The chief objective of snow plowing is to clear one drive lane in order for emergency responders to get to you in the event of a fire or other life threatening emergency.  The efforts to clear the roadways are not to enable drivers to go to the grocery store, go to non- essential work, or go joy riding/4 wheeling.  We ask that you stay home and off the roads for your safety and the safety of others.   If you get on the road under less than optimal driving conditions, you may endanger the lives of snow plow operators, emergency responders who would help you if you got hurt, and doctors/nurses/etc. trying to get to their essential, life-saving jobs.  Vehicles driving on snow compact it down, making it more difficult for the plow blade to clear the surface to the pavement.   Please heed the warnings of the government and media and stay off the road unless you absolutely must be out in it.

Plow operators are assigned specific areas of the community and it may take several hours for them to get through their entire section.  After one drive lane is made passable, the plows will continue to circulate and will eventually return to widen to two drive lanes, and finally to clean up the remaining snow from intersections and sidewalk curb ramps.  With the accumulation we are expecting, this will likely take several hours or days to complete.  Machinery and laborers will also be used to clear the main trails and sidewalks adjacent to HOA owned streets.  Remember: if your property borders a community sidewalk, it is your responsibility to clear that sidewalk.  We fully anticipate having machinery and crews working in the community through Tuesday or Wednesday of next week in order to complete this massive cleanup effort.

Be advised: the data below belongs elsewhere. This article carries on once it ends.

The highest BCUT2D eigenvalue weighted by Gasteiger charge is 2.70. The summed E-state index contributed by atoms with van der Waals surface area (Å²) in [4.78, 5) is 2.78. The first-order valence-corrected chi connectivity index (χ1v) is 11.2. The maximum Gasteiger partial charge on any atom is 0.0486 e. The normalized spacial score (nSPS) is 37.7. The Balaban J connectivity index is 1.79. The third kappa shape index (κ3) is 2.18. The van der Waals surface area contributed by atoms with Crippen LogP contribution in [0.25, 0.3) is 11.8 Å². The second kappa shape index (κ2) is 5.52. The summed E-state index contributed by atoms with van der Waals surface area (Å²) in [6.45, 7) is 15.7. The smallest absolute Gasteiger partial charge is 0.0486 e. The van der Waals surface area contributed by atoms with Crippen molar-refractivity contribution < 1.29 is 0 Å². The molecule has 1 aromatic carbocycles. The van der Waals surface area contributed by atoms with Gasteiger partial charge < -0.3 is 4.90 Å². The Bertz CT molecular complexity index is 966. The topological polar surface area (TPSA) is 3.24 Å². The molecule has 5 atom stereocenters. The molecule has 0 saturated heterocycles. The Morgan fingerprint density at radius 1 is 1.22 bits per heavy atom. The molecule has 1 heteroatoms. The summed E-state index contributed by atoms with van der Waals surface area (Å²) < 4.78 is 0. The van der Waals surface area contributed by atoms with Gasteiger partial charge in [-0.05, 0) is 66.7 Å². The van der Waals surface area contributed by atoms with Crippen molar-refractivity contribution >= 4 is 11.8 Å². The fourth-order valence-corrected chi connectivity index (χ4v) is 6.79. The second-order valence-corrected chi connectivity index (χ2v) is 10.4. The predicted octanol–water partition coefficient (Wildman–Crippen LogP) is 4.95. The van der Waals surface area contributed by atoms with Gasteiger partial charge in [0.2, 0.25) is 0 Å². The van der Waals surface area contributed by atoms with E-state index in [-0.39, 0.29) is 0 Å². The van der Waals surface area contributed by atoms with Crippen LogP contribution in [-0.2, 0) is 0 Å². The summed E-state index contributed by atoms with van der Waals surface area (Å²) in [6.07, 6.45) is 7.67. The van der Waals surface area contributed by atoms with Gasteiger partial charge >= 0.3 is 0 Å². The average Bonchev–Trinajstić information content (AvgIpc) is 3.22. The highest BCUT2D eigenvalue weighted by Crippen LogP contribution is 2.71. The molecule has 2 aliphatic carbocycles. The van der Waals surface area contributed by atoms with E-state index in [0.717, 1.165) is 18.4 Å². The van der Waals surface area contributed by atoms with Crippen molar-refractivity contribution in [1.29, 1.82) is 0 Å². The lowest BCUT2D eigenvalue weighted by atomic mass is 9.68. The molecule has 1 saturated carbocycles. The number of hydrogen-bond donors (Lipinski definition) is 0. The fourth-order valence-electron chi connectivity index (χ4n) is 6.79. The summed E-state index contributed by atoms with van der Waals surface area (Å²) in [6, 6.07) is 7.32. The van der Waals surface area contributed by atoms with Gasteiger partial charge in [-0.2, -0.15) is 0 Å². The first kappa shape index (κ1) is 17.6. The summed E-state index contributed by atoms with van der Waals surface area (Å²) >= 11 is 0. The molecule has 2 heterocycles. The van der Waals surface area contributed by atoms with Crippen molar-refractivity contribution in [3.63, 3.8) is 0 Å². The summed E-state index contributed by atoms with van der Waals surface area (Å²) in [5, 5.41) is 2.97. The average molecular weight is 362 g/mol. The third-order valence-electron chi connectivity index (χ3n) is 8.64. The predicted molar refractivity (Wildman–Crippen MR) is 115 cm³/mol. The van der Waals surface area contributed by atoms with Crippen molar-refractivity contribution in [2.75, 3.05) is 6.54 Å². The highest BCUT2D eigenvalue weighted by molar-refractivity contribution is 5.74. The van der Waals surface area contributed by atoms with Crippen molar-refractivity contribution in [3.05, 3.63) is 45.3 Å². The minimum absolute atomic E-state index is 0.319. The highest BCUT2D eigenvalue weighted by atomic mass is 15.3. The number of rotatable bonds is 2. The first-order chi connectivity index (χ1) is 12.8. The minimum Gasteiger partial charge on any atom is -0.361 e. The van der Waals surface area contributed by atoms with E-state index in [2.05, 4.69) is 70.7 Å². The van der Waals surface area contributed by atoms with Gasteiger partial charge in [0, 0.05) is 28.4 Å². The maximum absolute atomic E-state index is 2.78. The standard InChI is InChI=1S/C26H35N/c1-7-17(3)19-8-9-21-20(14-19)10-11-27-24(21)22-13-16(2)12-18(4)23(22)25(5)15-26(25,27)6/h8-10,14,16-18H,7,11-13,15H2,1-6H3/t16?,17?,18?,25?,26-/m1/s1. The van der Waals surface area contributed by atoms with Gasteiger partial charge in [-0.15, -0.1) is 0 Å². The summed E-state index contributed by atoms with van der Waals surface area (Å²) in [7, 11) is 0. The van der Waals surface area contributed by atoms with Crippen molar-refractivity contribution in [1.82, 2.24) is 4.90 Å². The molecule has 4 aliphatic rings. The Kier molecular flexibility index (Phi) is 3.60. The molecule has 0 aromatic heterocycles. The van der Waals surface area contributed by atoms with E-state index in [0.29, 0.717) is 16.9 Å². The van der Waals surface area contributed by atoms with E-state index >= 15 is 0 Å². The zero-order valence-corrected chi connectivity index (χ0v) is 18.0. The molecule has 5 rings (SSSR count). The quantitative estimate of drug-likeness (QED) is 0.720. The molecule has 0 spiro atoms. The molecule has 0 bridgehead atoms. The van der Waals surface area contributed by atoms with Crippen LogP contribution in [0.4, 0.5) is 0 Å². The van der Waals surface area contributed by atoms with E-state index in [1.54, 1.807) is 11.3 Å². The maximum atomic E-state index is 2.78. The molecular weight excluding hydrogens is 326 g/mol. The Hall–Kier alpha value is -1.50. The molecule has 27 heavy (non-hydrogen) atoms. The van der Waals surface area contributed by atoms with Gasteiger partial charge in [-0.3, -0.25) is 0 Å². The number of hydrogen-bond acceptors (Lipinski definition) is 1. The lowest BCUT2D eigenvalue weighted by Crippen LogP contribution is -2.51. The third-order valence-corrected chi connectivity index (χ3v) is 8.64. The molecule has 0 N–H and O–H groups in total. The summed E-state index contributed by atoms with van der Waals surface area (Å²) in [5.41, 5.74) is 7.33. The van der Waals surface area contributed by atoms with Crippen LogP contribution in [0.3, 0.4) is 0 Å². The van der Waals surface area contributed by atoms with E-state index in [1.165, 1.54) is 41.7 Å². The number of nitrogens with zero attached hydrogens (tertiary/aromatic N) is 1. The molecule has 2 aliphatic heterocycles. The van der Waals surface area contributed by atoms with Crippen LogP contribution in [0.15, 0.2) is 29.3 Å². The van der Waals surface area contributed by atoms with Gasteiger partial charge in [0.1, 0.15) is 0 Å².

Plows are often a misunderstood piece of equipment.  If you’ve ever driven a full sized pickup on a crowded street, which can be a challenge on its own, consider what it’s like to add a 6ft wide plow blade sticking 4 feet out in front of your vehicle.  Even a “small” plow truck can be in excess of 22’ long.  Take it from me, operating a large vehicle, manipulating a plow blade from side to side and up and down, and frequently shifting gears is pretty challenging.  I have personal experience with this as I operated a plow for a few hours while the other driver slept during the 2002-2003 blizzard season. I have a lot of respect for the men and women who do this on a regular basis.